This law applies equally to established bricks-and-mortar businesses, internet traders and temporary operations like pop-up shops.
The Fair Trading Act (FTA) says you must talk fairly about what you sell — in person, in print or online. This is to make sure traders don’t oversell or make false promises.
It covers pricing, advertising, information about the product or service, sales techniques and financing. It also covers product safety, trading practices and employment ads.
Fair Trading Act(external link) — Commerce Commission
Who it applies to
Any person in trade or business selling products or services, including online.
But these activities are included whether or not you are in trade:
- employment ads
- pyramid selling
- supplying goods covered by product safety and consumer information rules.
What you must do
- Accurately represent your product or service.
- Make sure you — and any staff — are familiar with what you sell, and what it can and can’t do.
- Meet product safety rules.
- Give required information, eg:
- if the price tag includes GST
- any extra fees
- country of origin label on new clothing and new footwear
- water efficiency rating label on certain appliances, eg washing machines, taps, toilets
- consumer information notice (CIN) on used vehicles
- cancellation period for extended warranties, and some door-to-door or telemarketing sales, eg to switch electricity suppliers.
Selling goods and services(external link) — Commerce Commission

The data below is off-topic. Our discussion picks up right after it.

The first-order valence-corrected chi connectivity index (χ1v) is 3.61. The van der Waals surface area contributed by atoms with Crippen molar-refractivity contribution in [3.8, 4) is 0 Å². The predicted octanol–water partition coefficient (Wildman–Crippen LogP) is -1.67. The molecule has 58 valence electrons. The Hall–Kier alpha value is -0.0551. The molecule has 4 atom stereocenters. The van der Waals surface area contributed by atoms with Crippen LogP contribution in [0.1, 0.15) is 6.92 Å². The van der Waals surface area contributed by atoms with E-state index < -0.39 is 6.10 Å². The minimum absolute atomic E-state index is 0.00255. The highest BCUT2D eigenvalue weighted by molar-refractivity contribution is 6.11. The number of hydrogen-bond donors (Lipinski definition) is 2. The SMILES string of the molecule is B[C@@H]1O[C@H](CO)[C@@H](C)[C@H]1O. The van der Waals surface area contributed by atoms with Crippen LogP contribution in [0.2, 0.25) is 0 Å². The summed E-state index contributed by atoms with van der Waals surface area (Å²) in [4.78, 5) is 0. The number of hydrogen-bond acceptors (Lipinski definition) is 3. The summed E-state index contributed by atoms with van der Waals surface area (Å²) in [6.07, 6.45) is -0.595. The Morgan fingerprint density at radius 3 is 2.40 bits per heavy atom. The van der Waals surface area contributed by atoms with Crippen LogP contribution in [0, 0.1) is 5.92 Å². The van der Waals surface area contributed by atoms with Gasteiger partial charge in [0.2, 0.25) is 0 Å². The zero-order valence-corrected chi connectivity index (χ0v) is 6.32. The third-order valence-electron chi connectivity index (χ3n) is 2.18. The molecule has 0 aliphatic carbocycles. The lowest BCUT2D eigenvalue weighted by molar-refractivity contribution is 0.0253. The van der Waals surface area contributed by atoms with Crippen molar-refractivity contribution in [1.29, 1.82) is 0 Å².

Read more about Understanding product safety
- Oversell or otherwise mislead customers about a product or service. Even if you don’t mean to mislead, you could break this law.
- Fail to tell customers important information.
- Fix prices with other businesses or suppliers.
- Sell extended warranties as a “no hassle” option against any and all future issues.
- Refuse to collect unwanted products if it’s an unsolicited sale, eg door-to-door or telemarketing.
- Sell using unfair practices or unfair contract terms.
"In trade" means regularly selling products or services, or regularly buying to sell on. You might be GST registered and/or have staff. Or you might not. Frequency is a deciding factor.
Contracting out means a written agreement that a business does not have to meet the requirements of a specified Act.
Businesses can only contract out of certain sections of the FTA, and only if:
- dealing with another business or person in trade
- both sides agree these sections won’t apply
- this agreement is in writing
- it’s fair and reasonable to both sides to contract out.
If it’s only done verbally — or contracting out is not mentioned — the FTA applies.
Contracting out of the FTA(external link) — Commerce Commission
How the FTA is enforced
Commerce Commission carries out its own monitoring, and may investigate if a customer or another business makes a complaint. If there’s evidence of a breach, the case may go to court — or it may be referred to another agency, eg the Police.
Customers who believe a business has breached the FTA can also take the case to court.